As the weather continues to cool down and frost makes its way across Canada, it’s time to start thinking about storing your mower for the winter. It is recommended you follow the storage instructions in your equipment manual. Proper lawn mower storage and maintenance is imperative to keep your machine running safely and smoothly and can help prevent common malfunctions that arise from sitting unused for long periods of time.
Step 1 - Prepare your mower to be worked on
Begin with your mower on a flat surface, turn off your engine (ensure that it’s cool before proceeding).
Step 2 - Drain your fuel
Begin by draining the remaining fuel from the tank or run your mower to get rid of excess fuel. Add fuel stabilizer to fresh fuel and fill the tank. One of the number one reasons people have difficulty with their mower starting in the spring is because of stale gas that was left behind in the machine. After 30 days, old gas can become a thick molasses-like consistency that can gum up your machine regardless of how old or new it is. To prevent problems with your machine caused by stale gas, you can add a quality fuel stabilizer which can keep your gas fresh for up to 2 years. The fuel stabilizer with help to prevent old fuel from gumming-up the mower components when it is not in use and is an important element when it comes to storage.
Step 3 - Replace the Spark Plug
If you notice the spark plug is worn or damaged, it is the perfect opportunity to replace it. Your spark plug’s operator’s manual will house the correct part number.
Step 4 - Remove the battery
If your mower has a battery, remove it by following the procedure for your specific mower. Rider batteries should be stored somewhere cool and dry.
Step 5 - Drain and Replace the oil
Changing the oil will ensure your mower is in good condition during the winter months. For riding mowers, ensure you change the filter. To change the oil, you’ll want to do the following:
- Remove the dipstick. Then, place the tube of your siphon pump into the dipstick whole on the engine, and the bottom of the tube of the siphon into the oil pan.
- Pump the siphon handle three to four times to prime the pump. Once the oil begins to flow, it will flow without further pumping. You can now remove the siphon pump.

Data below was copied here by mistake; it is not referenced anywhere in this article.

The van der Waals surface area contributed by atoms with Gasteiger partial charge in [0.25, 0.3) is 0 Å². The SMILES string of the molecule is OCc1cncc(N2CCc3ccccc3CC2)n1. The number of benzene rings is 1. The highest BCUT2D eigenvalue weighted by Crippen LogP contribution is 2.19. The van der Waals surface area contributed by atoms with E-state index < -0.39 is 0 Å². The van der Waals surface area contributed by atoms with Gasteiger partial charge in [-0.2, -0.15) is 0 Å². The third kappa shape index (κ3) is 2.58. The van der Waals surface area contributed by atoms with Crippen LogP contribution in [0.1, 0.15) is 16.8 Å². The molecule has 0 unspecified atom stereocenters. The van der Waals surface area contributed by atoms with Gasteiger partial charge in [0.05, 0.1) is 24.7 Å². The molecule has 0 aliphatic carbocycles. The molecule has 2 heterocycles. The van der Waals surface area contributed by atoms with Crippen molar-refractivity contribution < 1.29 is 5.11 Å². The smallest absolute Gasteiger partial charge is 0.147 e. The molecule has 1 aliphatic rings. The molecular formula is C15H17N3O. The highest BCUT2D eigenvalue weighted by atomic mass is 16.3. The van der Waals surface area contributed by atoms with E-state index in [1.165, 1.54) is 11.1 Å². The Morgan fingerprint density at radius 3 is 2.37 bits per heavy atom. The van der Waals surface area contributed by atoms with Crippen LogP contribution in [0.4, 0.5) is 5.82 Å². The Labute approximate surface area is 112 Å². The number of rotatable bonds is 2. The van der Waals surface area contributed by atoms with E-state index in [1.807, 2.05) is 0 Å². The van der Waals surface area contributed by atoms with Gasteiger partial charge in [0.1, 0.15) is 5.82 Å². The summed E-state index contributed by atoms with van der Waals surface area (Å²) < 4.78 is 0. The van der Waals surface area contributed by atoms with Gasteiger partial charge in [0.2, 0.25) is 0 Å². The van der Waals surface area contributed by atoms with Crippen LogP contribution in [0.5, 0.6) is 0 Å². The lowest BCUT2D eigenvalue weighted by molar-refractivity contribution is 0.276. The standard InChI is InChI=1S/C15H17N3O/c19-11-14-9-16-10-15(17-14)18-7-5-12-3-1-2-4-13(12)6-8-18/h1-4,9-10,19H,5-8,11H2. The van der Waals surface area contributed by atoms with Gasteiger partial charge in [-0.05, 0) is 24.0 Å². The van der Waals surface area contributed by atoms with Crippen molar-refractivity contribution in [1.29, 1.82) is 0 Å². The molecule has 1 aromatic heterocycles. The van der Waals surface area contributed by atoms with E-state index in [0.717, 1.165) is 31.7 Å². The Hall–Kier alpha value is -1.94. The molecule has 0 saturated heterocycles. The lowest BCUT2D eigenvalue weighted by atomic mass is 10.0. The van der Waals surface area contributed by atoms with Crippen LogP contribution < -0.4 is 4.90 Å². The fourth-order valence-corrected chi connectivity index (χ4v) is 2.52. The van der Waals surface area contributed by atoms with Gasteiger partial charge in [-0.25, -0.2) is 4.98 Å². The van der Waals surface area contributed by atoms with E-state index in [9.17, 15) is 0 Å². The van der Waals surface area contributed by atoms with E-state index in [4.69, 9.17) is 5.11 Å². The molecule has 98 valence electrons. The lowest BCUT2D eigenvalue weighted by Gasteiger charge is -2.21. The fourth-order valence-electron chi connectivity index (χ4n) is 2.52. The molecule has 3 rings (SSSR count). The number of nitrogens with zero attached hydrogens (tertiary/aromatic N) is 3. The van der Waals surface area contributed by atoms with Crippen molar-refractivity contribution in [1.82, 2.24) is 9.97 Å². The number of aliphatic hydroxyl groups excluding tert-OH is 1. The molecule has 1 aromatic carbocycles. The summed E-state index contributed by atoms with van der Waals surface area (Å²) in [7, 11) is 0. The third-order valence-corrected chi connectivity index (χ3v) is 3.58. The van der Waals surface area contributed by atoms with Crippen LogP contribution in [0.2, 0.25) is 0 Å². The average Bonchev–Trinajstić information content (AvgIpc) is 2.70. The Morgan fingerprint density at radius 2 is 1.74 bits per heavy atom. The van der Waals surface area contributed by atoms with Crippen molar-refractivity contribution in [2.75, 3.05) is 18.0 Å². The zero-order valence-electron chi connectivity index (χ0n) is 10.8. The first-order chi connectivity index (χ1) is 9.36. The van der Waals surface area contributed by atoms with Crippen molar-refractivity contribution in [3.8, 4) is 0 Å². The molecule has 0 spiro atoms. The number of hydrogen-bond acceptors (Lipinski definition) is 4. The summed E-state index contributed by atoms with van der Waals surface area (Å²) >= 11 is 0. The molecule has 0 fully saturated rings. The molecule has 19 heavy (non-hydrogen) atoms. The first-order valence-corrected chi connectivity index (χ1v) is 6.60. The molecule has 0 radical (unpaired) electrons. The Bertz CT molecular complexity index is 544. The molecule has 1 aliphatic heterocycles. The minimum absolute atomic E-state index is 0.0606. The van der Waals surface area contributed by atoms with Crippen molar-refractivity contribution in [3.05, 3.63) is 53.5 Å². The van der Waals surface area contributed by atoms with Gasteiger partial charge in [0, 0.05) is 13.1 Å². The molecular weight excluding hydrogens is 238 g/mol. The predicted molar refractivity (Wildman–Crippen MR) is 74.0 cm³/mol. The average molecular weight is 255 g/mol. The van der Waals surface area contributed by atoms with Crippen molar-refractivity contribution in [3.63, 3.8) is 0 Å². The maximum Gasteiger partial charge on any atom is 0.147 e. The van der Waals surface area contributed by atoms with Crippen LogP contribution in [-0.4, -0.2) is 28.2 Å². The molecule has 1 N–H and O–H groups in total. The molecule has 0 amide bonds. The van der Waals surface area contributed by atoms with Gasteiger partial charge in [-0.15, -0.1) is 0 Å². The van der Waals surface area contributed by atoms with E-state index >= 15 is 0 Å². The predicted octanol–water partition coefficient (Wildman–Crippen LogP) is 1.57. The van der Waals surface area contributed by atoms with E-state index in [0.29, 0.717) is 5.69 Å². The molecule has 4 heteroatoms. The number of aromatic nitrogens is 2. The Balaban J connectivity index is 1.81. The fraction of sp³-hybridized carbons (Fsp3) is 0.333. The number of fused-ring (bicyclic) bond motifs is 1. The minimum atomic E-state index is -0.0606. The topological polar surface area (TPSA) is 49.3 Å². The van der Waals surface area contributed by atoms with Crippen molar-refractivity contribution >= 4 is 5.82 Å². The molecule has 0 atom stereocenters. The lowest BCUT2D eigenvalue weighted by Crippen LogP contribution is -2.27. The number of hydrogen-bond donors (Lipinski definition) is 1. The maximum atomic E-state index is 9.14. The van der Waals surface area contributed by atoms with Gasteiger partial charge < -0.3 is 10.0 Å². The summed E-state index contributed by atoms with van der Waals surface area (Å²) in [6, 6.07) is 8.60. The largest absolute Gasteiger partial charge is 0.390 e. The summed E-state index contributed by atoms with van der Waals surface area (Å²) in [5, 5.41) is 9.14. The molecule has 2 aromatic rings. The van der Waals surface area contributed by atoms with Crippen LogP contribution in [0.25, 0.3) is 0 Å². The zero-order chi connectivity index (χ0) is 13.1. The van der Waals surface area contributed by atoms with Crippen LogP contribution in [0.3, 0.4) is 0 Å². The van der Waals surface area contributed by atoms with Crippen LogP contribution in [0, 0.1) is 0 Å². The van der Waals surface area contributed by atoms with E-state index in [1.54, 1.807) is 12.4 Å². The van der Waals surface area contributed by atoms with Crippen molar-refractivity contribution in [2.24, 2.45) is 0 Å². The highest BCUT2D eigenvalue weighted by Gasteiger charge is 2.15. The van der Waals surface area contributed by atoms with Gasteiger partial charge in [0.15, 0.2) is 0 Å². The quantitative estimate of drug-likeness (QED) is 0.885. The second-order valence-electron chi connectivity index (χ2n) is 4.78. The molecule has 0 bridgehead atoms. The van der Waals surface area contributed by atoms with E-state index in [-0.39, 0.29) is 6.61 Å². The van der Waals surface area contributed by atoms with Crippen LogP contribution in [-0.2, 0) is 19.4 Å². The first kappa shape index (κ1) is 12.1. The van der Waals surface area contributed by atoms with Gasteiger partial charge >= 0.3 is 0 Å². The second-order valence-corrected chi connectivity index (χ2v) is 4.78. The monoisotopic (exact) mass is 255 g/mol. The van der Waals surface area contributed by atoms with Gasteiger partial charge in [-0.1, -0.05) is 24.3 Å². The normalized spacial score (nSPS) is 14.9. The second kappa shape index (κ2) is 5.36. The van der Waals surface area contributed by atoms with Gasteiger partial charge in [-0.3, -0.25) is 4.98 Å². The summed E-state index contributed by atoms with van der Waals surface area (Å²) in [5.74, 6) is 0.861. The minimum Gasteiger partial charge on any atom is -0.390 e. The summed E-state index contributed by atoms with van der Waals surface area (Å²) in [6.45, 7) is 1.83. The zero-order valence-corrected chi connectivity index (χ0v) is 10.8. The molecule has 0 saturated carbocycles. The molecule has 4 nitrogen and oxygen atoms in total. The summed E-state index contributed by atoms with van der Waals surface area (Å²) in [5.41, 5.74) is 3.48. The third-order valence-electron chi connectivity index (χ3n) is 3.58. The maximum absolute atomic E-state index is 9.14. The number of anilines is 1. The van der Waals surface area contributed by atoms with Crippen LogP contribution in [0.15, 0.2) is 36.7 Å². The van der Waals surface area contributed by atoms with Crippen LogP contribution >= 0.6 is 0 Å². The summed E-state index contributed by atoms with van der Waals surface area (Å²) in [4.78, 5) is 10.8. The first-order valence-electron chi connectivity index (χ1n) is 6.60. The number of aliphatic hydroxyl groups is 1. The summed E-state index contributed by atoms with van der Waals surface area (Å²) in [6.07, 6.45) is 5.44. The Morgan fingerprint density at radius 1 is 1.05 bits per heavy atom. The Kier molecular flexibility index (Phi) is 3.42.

- Add new oil – refer to your operator’s manual to determine the correct type and amount of oil you’ll need for your mower model.
- Replace the dipstick. After several minutes, check the oil level and ensure the level of oil is within the range on the dipstick.
Step 6 - Clean the undercarriage of the mower + inspect the blade
To access the undercarriage and blade you’ll need to tilt the mower on it’s side with the air filter facing up. Thoroughly clean away dirt, grass clippings and other objects that may have become lodged in the undercarriage.
- Wear a pair of gloves and inspect your blade for wear or damage
- If the blade requires sharpening or needs to be replaced, they should be removed from the undercarriage. To do this, use a blade removal tool to hold the blade in place. Then, using a socket wrench, loosen the bolt securing the cutting blade to the engine driveshaft.
- Remove the blade ensuring to be cautious of the sharp edges
- Remove blade
- If your blade needs sharpening, a blade balancer sharpener kit will be needed. Follow the manufacturer’s instructions carefully when sharpening your mower to reduce the risk of accidental injury.
Step 7 - Check for any broken or warn parts
Check all your parts such as the belt cover, discharge chute, bag, mulch plug and tires. Check cables for signs of rust, or corrosion and replace any that may be broken or worn as noted in your owner’s manual.
Step 8 - Lubricate your mower
Prior to storing your mower, ensure you are lubricating all moving parts such as wheels and cables. Applying a coat of chassis grease to the blades will prevent rusting.
When all of these steps have been completed, your mower is ready for storage. Store your mower in a well-ventilated, clean, dry area. Be cognizant of what you store your mower near – avoid corrosive materials such as fertilizer, or appliances with a piolet light or flame like furnaces or water heaters.